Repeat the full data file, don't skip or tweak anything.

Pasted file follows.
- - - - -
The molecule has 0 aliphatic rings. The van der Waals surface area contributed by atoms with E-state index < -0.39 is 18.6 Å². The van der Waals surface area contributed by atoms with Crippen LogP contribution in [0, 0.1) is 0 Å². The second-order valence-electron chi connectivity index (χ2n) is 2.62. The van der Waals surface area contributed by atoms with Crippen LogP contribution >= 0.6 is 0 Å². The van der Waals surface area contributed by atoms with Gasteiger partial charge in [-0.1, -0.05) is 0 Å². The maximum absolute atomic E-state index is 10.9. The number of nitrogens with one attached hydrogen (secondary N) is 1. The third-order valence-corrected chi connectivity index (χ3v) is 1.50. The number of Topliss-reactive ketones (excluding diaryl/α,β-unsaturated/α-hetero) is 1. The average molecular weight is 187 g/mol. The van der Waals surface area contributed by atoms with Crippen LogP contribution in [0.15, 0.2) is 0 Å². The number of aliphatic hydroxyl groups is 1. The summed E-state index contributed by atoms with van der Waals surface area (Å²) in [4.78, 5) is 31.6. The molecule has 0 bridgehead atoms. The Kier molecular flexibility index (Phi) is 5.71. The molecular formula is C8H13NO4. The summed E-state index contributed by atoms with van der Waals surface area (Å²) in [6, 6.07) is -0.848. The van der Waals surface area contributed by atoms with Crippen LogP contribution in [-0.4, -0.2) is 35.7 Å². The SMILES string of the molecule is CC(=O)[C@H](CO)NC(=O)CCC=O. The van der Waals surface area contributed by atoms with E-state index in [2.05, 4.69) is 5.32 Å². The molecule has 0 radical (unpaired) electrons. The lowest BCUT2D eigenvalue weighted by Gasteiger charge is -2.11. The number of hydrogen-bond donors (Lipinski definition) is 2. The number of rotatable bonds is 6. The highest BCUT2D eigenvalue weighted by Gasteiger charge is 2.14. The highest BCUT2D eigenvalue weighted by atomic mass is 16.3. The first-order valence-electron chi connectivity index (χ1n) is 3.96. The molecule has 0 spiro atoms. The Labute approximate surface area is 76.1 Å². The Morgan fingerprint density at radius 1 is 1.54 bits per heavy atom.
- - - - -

The molecule has 0 aliphatic rings. The van der Waals surface area contributed by atoms with E-state index < -0.39 is 18.6 Å². The van der Waals surface area contributed by atoms with Crippen LogP contribution in [0, 0.1) is 0 Å². The second-order valence-electron chi connectivity index (χ2n) is 2.62. The van der Waals surface area contributed by atoms with Crippen LogP contribution >= 0.6 is 0 Å². The van der Waals surface area contributed by atoms with Gasteiger partial charge in [-0.1, -0.05) is 0 Å². The maximum absolute atomic E-state index is 10.9. The number of nitrogens with one attached hydrogen (secondary N) is 1. The third-order valence-corrected chi connectivity index (χ3v) is 1.50. The number of Topliss-reactive ketones (excluding diaryl/α,β-unsaturated/α-hetero) is 1. The average molecular weight is 187 g/mol. The van der Waals surface area contributed by atoms with Crippen LogP contribution in [0.15, 0.2) is 0 Å². The number of aliphatic hydroxyl groups is 1. The summed E-state index contributed by atoms with van der Waals surface area (Å²) in [4.78, 5) is 31.6. The molecule has 0 bridgehead atoms. The Kier molecular flexibility index (Phi) is 5.71. The molecular formula is C8H13NO4. The summed E-state index contributed by atoms with van der Waals surface area (Å²) in [6, 6.07) is -0.848. The van der Waals surface area contributed by atoms with Crippen LogP contribution in [-0.4, -0.2) is 35.7 Å². The SMILES string of the molecule is CC(=O)[C@H](CO)NC(=O)CCC=O. The van der Waals surface area contributed by atoms with E-state index in [2.05, 4.69) is 5.32 Å². The molecule has 0 radical (unpaired) electrons. The lowest BCUT2D eigenvalue weighted by Gasteiger charge is -2.11. The number of hydrogen-bond donors (Lipinski definition) is 2. The number of rotatable bonds is 6. The highest BCUT2D eigenvalue weighted by Gasteiger charge is 2.14. The highest BCUT2D eigenvalue weighted by atomic mass is 16.3. The first-order valence-electron chi connectivity index (χ1n) is 3.96. The molecule has 0 spiro atoms. The Labute approximate surface area is 76.1 Å². The Morgan fingerprint density at radius 1 is 1.54 bits per heavy atom.